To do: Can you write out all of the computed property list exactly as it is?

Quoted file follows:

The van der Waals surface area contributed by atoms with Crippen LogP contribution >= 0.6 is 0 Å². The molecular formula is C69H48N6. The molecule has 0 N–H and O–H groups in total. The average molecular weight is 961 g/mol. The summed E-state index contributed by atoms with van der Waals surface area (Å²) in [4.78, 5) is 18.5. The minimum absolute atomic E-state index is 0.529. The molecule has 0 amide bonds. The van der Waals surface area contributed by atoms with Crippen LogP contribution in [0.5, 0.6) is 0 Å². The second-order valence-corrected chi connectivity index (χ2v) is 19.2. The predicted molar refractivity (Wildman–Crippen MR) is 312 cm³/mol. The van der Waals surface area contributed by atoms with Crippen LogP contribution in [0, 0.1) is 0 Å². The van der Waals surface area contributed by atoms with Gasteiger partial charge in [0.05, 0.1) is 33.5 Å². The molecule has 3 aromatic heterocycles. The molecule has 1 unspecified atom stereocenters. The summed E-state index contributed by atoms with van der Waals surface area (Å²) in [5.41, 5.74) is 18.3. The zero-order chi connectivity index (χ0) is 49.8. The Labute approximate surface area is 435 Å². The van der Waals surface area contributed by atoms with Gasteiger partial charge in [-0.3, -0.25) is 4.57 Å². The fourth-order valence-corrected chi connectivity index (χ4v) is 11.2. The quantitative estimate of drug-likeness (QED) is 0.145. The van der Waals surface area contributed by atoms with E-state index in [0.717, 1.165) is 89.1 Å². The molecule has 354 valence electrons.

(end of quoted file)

The van der Waals surface area contributed by atoms with Crippen LogP contribution >= 0.6 is 0 Å². The molecular formula is C69H48N6. The molecule has 0 N–H and O–H groups in total. The average molecular weight is 961 g/mol. The summed E-state index contributed by atoms with van der Waals surface area (Å²) in [4.78, 5) is 18.5. The minimum absolute atomic E-state index is 0.529. The molecule has 0 amide bonds. The van der Waals surface area contributed by atoms with Crippen LogP contribution in [0.5, 0.6) is 0 Å². The second-order valence-corrected chi connectivity index (χ2v) is 19.2. The predicted molar refractivity (Wildman–Crippen MR) is 312 cm³/mol. The van der Waals surface area contributed by atoms with Crippen LogP contribution in [0, 0.1) is 0 Å². The van der Waals surface area contributed by atoms with Gasteiger partial charge in [0.05, 0.1) is 33.5 Å². The molecule has 3 aromatic heterocycles. The molecule has 1 unspecified atom stereocenters. The summed E-state index contributed by atoms with van der Waals surface area (Å²) in [5.41, 5.74) is 18.3. The zero-order chi connectivity index (χ0) is 49.8. The Labute approximate surface area is 435 Å². The van der Waals surface area contributed by atoms with Gasteiger partial charge in [-0.3, -0.25) is 4.57 Å². The fourth-order valence-corrected chi connectivity index (χ4v) is 11.2. The quantitative estimate of drug-likeness (QED) is 0.145. The van der Waals surface area contributed by atoms with E-state index in [0.717, 1.165) is 89.1 Å². The molecule has 354 valence electrons.